In the first chapter of Coming to Peace with Psychology: What Christians can Learn from Psychological Science (IVP, 2010) Ev Worthington makes this point: We’re not as good at predicting human behavior as we would like to think. Science can help us. Or, the flip side, we are really great at formulating post hoc explanations (after we read scientific data) that help us think that we knew it all along (p. 28). You know, like when you get the answer of some piece of trivia, you feel you knew it all along. He provides several examples of surprising data that prove that we aren’t that good at predicting human behavior. Why is this important? We humans need help understanding our world. We don’t always make good choices even though we have massive data about humanity (biblical, experiential, etc.). So, he asks at the end of chapter one, how does psychological science relate to theology given that theology looks not to “thin slices” of large amounts of data but to Scripture?
In chapter two, Ev shows how his approach to the scripture/science relationship differs from previous attempts. He starts with the origin of the debate, makes an allusion to the Renaissance but quickly turns to the issue of counseling because it is in counseling where Christians are most concerned about whether they are receiving godly or ungodly wisdom. He points to usual suspects: secular models, rejection of Christian worldview, especially in academia, rejection of traditions and authorities. These cultural phenomena lead many Christians to be wary of liberal, free-wheeling, therapists. The call for “Christian counseling that was centered on biblically consistent beliefs and values was answered by Christians trying to integrate current counseling theories with Reformed theologies.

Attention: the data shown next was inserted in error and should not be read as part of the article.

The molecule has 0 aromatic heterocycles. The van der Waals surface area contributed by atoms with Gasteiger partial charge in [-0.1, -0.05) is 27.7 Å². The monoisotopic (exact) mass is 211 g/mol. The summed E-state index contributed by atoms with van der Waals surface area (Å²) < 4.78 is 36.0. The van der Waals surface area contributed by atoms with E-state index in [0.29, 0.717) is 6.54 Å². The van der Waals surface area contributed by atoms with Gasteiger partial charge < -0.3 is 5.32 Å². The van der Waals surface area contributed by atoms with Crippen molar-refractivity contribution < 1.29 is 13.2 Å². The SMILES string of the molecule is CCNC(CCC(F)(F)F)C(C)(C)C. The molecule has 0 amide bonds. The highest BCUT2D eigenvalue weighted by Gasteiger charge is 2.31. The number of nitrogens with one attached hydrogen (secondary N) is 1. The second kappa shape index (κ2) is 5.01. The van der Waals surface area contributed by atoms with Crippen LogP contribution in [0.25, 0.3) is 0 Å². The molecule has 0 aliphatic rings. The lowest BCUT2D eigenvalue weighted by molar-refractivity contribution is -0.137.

While there are variations on this theme, Worthington thinks one belief ties them together: Scripture and our human interpretations of it provide a clearer picture of reality than do human attempts to read general revelation. And, those disciplines that cover the nature of person (vs. “harder” sciences) have more distortion to them. Thus, there is a need to develop Christian filters to get rid of distortions in psychology.
He then singles out a few individuals who have diverse but generally favorable takes on the filter model: Robert C. Roberts, Eric Johnson, and David Powlison. Each has a different take on the problem of psychology and theology but all agree that there needs to be some critical evaluation of the underpinnings of psychological science. Interestingly, he dismisses each view (gently) for not being able to survive mainstream psychology.
Following these three, he points to three scientists who happen to be Christian: Malcolm Jeeves, David Myers, and Fraser Watts. Each, says Worthington, uses some form of a perspectivalist approach: two disciplines looking at overlapping data from different points of view (and asking different questions).
He ends the chapter saying that psychological science (Not psychotherapy) can be the bridge between science and theology–though I’m not sure he has spelled that out yet. Further, instead of just making Scripture trump (filter model) or Psychological research trump (Myer’s approach), we need a longer dialog when there seems to be conflict between Scripture and psychology.
He will take up “who do we trust during a conflict” in the next chapter.
Some thoughts. For those looking for deeper philosophy of science dialogue, you will need to look elsewhere. This is not Worthington’s focus. Rather, he wishes to give scientific endeavors some room at the table so that it can be taken seriously. To do so, he needs to show how both the filter and the separate-but-equal approaches miss the mark.